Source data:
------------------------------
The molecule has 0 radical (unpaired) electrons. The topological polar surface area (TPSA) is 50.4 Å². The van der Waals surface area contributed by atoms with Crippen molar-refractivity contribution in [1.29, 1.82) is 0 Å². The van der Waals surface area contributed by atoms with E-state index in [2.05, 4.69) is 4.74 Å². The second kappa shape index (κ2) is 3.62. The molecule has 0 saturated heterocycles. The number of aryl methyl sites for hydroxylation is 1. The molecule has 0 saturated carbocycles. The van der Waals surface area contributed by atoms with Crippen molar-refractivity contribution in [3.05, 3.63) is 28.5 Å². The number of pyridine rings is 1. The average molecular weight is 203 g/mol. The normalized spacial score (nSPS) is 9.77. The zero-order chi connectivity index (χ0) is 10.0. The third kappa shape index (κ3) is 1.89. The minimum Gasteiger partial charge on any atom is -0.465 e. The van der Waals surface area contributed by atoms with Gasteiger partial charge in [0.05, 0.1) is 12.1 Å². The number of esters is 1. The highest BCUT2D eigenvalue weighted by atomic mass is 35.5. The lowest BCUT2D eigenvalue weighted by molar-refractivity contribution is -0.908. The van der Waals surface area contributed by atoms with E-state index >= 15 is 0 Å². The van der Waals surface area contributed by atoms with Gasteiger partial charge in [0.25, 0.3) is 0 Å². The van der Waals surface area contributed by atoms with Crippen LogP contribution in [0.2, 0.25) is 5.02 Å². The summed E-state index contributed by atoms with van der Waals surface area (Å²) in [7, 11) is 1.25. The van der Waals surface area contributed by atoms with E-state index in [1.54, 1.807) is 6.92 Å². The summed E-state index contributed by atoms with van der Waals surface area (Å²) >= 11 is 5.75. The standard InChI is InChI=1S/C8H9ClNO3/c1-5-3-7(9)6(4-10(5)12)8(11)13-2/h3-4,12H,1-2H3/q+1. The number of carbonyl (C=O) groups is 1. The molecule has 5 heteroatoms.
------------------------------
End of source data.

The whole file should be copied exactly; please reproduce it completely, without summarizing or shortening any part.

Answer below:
The molecule has 0 radical (unpaired) electrons. The topological polar surface area (TPSA) is 50.4 Å². The van der Waals surface area contributed by atoms with Crippen molar-refractivity contribution in [1.29, 1.82) is 0 Å². The van der Waals surface area contributed by atoms with E-state index in [2.05, 4.69) is 4.74 Å². The second kappa shape index (κ2) is 3.62. The molecule has 0 saturated heterocycles. The number of aryl methyl sites for hydroxylation is 1. The molecule has 0 saturated carbocycles. The van der Waals surface area contributed by atoms with Crippen molar-refractivity contribution in [3.05, 3.63) is 28.5 Å². The number of pyridine rings is 1. The average molecular weight is 203 g/mol. The normalized spacial score (nSPS) is 9.77. The zero-order chi connectivity index (χ0) is 10.0. The third kappa shape index (κ3) is 1.89. The minimum Gasteiger partial charge on any atom is -0.465 e. The van der Waals surface area contributed by atoms with Gasteiger partial charge in [0.05, 0.1) is 12.1 Å². The number of esters is 1. The highest BCUT2D eigenvalue weighted by atomic mass is 35.5. The lowest BCUT2D eigenvalue weighted by molar-refractivity contribution is -0.908. The van der Waals surface area contributed by atoms with E-state index >= 15 is 0 Å². The van der Waals surface area contributed by atoms with Gasteiger partial charge in [0.25, 0.3) is 0 Å². The van der Waals surface area contributed by atoms with Crippen LogP contribution in [0.2, 0.25) is 5.02 Å². The summed E-state index contributed by atoms with van der Waals surface area (Å²) in [7, 11) is 1.25. The van der Waals surface area contributed by atoms with E-state index in [1.54, 1.807) is 6.92 Å². The summed E-state index contributed by atoms with van der Waals surface area (Å²) >= 11 is 5.75. The standard InChI is InChI=1S/C8H9ClNO3/c1-5-3-7(9)6(4-10(5)12)8(11)13-2/h3-4,12H,1-2H3/q+1. The number of carbonyl (C=O) groups is 1. The molecule has 5 heteroatoms.